img_9538Kierkegaard also mentions, in passing, what he defines as a need in love. This need in love, or the need of love, is that it come to outward expression. Love originates in the deep spring of the Divine mystery itself. And human love originates in the mysterious recesses of the person’s own being. Yet there is a need in love that it be expressed outwardly in word and action. Love’s need is that it become more than thought and intention and feeling; love’s need is that it touch the lives of others so that they might be built up in faith and life.

Finally there is that portion of Kierkegaard’s prayer that particularly captured my attention as I offered reflections for students at the beginning of a new academic year:

O Eternal Love, you who are everywhere present and never without witness where you are called upon, be not without witness in what will be said [in the following pages] about love or about works of love.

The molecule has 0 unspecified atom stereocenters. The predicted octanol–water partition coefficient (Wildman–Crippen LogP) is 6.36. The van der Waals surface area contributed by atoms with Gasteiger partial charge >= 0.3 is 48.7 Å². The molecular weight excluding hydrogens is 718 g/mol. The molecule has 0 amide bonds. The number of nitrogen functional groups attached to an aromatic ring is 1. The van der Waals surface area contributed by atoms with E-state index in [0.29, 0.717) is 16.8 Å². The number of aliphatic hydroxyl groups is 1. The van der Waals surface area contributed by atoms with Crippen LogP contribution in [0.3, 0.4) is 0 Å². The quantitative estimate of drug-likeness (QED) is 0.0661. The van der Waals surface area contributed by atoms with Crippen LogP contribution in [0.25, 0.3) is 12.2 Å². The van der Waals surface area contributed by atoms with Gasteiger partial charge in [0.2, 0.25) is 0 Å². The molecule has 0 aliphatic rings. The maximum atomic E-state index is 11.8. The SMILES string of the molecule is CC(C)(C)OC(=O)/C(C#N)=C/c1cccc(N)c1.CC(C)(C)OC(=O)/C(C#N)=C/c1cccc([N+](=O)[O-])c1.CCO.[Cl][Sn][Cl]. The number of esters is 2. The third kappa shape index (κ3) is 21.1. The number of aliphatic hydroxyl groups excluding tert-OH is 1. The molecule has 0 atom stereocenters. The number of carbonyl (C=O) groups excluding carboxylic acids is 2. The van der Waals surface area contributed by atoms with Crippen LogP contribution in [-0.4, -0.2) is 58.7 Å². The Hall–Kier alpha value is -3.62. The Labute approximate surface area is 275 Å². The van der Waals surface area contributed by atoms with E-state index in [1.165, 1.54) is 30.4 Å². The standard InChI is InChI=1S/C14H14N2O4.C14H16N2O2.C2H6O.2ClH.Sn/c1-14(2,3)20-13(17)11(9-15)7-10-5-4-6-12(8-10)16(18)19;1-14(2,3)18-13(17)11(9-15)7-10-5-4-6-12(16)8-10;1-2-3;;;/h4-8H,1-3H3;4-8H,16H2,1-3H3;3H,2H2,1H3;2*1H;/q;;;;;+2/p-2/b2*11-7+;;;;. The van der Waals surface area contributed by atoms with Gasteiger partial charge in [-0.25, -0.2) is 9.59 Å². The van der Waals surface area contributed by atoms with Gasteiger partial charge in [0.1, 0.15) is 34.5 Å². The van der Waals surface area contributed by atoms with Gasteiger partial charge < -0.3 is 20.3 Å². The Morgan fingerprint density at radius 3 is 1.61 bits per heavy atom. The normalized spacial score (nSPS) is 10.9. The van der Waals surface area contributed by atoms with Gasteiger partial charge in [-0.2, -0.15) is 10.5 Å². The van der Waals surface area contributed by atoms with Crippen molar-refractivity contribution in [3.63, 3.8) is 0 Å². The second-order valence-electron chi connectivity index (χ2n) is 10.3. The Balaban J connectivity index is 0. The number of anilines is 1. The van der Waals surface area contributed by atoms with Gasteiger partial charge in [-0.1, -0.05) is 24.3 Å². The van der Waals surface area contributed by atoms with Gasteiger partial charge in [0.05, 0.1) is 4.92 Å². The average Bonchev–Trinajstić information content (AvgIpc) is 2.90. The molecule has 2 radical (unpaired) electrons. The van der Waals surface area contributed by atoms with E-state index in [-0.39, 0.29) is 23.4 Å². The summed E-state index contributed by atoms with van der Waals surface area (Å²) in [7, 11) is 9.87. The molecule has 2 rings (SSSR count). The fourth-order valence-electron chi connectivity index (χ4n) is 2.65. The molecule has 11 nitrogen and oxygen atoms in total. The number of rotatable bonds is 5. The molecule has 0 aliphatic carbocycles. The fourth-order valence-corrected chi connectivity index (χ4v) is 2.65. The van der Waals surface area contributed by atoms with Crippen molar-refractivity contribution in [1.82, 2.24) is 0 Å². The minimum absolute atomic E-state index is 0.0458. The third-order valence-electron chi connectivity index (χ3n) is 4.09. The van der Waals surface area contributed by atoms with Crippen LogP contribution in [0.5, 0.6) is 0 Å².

Here Kierkegaard prays that the God of love – the triune God who is love and who extends love – would find a witness in the book that he is writing about love. Kierkegaard prays that his book about love would not be a failure, for it would indeed be a failure if it did not bear witness to love and to the God who is love.

I have paraphrased these words of Kierkegaard in order to draw them into meaningful intersection with the lives of theological students at the outset of a new year. Like this:

O Eternal Love, you who are everywhere present and never without witness where you are called upon, be not without witness in our lives and our studies and our research in the academic year ahead.

What does it look like when the God of love finds a witness in our lives as students of theology? Let me offer these preliminary thoughts:

We are invited to show love for the texts we read, and the authors of those texts.